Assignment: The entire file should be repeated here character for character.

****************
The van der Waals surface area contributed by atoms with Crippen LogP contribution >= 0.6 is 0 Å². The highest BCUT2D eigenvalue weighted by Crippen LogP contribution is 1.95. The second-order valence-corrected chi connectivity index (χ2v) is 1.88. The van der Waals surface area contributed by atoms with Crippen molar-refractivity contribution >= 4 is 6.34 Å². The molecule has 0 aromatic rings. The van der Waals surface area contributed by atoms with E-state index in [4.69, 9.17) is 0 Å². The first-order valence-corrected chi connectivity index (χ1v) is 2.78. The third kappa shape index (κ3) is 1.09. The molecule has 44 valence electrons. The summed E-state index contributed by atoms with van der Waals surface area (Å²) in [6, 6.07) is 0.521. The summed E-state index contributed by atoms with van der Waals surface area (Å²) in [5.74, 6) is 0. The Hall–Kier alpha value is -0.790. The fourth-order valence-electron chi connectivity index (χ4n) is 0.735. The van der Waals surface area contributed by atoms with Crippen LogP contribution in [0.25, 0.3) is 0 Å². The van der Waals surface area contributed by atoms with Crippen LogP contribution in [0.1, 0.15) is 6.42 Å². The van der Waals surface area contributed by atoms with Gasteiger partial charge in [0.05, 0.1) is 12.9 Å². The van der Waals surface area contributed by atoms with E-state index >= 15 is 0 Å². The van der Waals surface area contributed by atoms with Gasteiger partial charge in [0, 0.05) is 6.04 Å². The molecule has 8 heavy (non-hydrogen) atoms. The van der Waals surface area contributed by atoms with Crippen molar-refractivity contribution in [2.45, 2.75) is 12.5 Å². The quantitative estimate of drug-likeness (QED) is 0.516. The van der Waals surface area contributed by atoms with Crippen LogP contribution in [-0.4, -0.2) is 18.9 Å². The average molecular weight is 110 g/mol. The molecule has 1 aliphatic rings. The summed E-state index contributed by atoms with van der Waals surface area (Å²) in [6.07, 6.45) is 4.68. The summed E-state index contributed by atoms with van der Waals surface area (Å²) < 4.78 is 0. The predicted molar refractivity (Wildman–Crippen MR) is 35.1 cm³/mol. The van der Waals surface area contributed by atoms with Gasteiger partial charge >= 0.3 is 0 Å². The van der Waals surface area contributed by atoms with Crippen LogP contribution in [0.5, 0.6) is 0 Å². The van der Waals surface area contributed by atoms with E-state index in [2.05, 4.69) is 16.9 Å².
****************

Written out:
The van der Waals surface area contributed by atoms with Crippen LogP contribution >= 0.6 is 0 Å². The highest BCUT2D eigenvalue weighted by Crippen LogP contribution is 1.95. The second-order valence-corrected chi connectivity index (χ2v) is 1.88. The van der Waals surface area contributed by atoms with Crippen molar-refractivity contribution >= 4 is 6.34 Å². The molecule has 0 aromatic rings. The van der Waals surface area contributed by atoms with E-state index in [4.69, 9.17) is 0 Å². The first-order valence-corrected chi connectivity index (χ1v) is 2.78. The third kappa shape index (κ3) is 1.09. The molecule has 44 valence electrons. The summed E-state index contributed by atoms with van der Waals surface area (Å²) in [6, 6.07) is 0.521. The summed E-state index contributed by atoms with van der Waals surface area (Å²) in [5.74, 6) is 0. The Hall–Kier alpha value is -0.790. The fourth-order valence-electron chi connectivity index (χ4n) is 0.735. The van der Waals surface area contributed by atoms with Crippen LogP contribution in [0.25, 0.3) is 0 Å². The van der Waals surface area contributed by atoms with Crippen LogP contribution in [0.1, 0.15) is 6.42 Å². The van der Waals surface area contributed by atoms with Gasteiger partial charge in [0.05, 0.1) is 12.9 Å². The van der Waals surface area contributed by atoms with E-state index >= 15 is 0 Å². The van der Waals surface area contributed by atoms with Gasteiger partial charge in [0, 0.05) is 6.04 Å². The molecule has 8 heavy (non-hydrogen) atoms. The van der Waals surface area contributed by atoms with Crippen molar-refractivity contribution in [2.45, 2.75) is 12.5 Å². The quantitative estimate of drug-likeness (QED) is 0.516. The van der Waals surface area contributed by atoms with Crippen LogP contribution in [-0.4, -0.2) is 18.9 Å². The average molecular weight is 110 g/mol. The molecule has 1 aliphatic rings. The summed E-state index contributed by atoms with van der Waals surface area (Å²) in [6.07, 6.45) is 4.68. The summed E-state index contributed by atoms with van der Waals surface area (Å²) < 4.78 is 0. The predicted molar refractivity (Wildman–Crippen MR) is 35.1 cm³/mol. The van der Waals surface area contributed by atoms with Gasteiger partial charge >= 0.3 is 0 Å². The van der Waals surface area contributed by atoms with Crippen LogP contribution in [0.5, 0.6) is 0 Å². The van der Waals surface area contributed by atoms with E-state index in [2.05, 4.69) is 16.9 Å².